South Dakota Allows School Teachers to Arm Themselves
Teachers in South Dakota are not just packing a punch, they are packing heat. In March, South Dakota became the first state to legalize the possession of firearms for school employees. The law went into effect today.
The controversial law, known as the “School Sentinel” was signed into law by Gov. Dennis Daugaard (R). Specifically, the law stipulates that teachers must get permission from the school district. Additionally, local law enforcement agencies must work with school employees to properly train teachers how to handle firearms. While similar laws have passed in local districts around the country, a statewide legalization of firearm possession by school employees is unprecedented.
In response to gun violence in schools, many districts have hired armed guards to provide security. However, many districts cannot afford to pay guards and this law targets these schools in particular. Moreover, in more rural areas local law enforcement may be both distant and inadequate to deal with a sudden attack. The provision of firearms might provide more immediate and direct protection.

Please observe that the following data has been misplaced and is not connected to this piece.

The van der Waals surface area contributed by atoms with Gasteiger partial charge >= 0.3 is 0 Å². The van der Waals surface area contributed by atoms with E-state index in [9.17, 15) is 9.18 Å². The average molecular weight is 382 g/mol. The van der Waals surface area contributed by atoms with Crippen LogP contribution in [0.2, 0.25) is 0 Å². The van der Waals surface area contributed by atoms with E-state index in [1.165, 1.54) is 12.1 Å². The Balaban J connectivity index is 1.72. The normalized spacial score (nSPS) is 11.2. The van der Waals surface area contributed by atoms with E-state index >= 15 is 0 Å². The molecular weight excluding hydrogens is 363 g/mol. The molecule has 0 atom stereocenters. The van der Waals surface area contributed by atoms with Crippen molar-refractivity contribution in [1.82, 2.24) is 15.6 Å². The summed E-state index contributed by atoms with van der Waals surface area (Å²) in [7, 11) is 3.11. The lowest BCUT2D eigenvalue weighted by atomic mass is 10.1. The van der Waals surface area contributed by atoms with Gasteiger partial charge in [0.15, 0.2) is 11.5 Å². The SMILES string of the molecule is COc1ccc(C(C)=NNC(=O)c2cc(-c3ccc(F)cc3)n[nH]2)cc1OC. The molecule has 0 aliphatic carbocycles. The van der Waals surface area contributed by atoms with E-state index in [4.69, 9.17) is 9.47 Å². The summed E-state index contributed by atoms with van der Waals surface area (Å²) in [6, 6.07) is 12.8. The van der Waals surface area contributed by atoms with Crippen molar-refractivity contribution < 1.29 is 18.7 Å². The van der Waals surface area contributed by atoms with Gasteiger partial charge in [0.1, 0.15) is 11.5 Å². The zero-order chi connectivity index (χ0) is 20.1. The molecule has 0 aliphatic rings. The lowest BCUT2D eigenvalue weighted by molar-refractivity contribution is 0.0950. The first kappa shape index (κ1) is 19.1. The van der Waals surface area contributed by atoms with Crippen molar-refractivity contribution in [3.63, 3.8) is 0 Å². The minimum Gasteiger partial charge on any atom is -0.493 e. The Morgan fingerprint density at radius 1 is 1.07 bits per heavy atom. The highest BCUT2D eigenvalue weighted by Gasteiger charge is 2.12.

Schools have been hesitant to adopt this new liberty, however. Although this is only the first day of implementation, no schools have reported plans to utilize the program, according to a local news station. Unsurprisingly, the bill was met with much controversy with opponents concerned about accidental shootings. Last month in Kansas, the state’s largest insurance provider announced it would not provide coverage to schools allowing teachers to possess firearms.